WILLIAM OLDYS, Norroy King of Arms, author of the life of Sir Walter Raleigh, and several others in the Biographia Britannica, was the natural son of a Dr. Oldys, in the Commons, who kept his mother very privately, and probably very meanly; as, when he dined at tavern, he used to beg leave to send home part of the remains of any fish or fowl "for his cat," which cat was afterwards found out to be Oldys' mother.
His parents dying when he was very young, he soon squandered away his small patrimony; when he became at first an attendant in Lord Oxford's library and afterwards librarian.
He was a little mean-looking man, of a vulgar address; and when I knew him, rarely sober in the afternoon, never after supper.
His favourite liquor was porter, with a glass of gin between each pot. Dr. Ducarrel told me, he used to stint Oldys to three pots of beer whenever he visited him.
Oldys seems to have had but little classical learning, and knew nothing of the sciences: but for index-reading, title pages, and the knowledge of scarce English books and editions, he had no equal; this he had probably picked up in my Lord Oxford's service, after whose death he was obliged to write for the booksellers, for a subsistence.
Among many other publications, chiefly in the biographical line, he wrote the life of Sir Walter Raleigh, which got him much reputation: the Duke of Norfolk in particular was so pleased with it, that he resolved to provide for him, and accordingly gave him the patent of Norroy King at Arms, then vacant. The patronage of that Duke occasioned a suspicion of his being a papist, though I think really without reason: this for a while retarded his appointment; it was underhand propagated by the heralds, who were vexed at having a stranger put in upon them.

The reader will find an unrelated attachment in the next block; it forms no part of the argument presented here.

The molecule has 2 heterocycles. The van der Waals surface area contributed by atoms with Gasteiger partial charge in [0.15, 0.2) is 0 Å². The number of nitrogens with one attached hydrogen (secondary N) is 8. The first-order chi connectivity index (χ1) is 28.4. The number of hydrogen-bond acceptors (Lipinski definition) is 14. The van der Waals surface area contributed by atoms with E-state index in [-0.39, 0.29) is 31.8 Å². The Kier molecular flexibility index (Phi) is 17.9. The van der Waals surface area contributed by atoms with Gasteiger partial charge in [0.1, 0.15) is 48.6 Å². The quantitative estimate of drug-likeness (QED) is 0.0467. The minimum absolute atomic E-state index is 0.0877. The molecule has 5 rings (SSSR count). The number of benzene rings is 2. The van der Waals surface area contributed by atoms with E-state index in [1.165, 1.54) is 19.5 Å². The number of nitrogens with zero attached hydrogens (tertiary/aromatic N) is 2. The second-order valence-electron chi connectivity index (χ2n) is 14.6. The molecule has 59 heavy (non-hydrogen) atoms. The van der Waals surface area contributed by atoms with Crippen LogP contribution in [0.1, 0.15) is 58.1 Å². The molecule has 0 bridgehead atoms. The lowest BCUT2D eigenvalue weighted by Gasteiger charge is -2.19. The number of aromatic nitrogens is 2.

He was a man of great good nature, honour, and integrity, particularly in his character of a historian. Nothing, I firmly believe, would ever have biassed him to insert any fact in his writings he did not believe, or to suppress any he did. Of this delicacy he gave an instance at a time when he was in great distress. After his publication of the life of Sir Walter Raleigh, some booksellers thinking his name would sell a piece they were publishing, offered him a considerable sum to father it, which he rejected with the greatest indignation.
He was much addicted to low company; most of his evenings he spent at the Bell in the Old Bailey, a house within the liberties of the Fleet, frequented by persons whom he jocularly used to style "Rulers," from their being confined to the rules or limits of that prison. From this house, a watchman, whom he kept regularly in pay, used to lead him home before twelve o'clock, in order to save sixpence paid to the porter of the herald's office by all those who came home after that hour: sometimes, and that not unfrequently, two were necessary.
He could not resist the temptation of liquor, even when he was to officiate on solemn occasions; for, at the burial of Princess Caroline, he was so intoxicated that he could scarcely walk, but reeled about with a crown on a cushion to the great scandal of his brethren.
His method of composing was somewhat singular; he had a number of small parchment bags, inscribed with the names of the persons whose lives he intended to write; into these bags he put every circumstance and anecdote he could collect, and from thence drew up his history.
By his excesses he was kept poor, so that he was frequently in distress; and at his death, which happened about five on Wednesday morning April 15, 1761, he left little more than was sufficient to bury him. Doctor Taylor, the oculist, son of the famous Doctor of that name and profession, claimed administration at the Commons, on account of his being "nullius filius," Anglice, a bastard. He was buried the 19th following in the north aisle of the church of St. Bennet, Paul's-wharf, towards the upper end of the aisle. He was about seventy-two years old.
Among his works is a preface to I. Walton's Angling.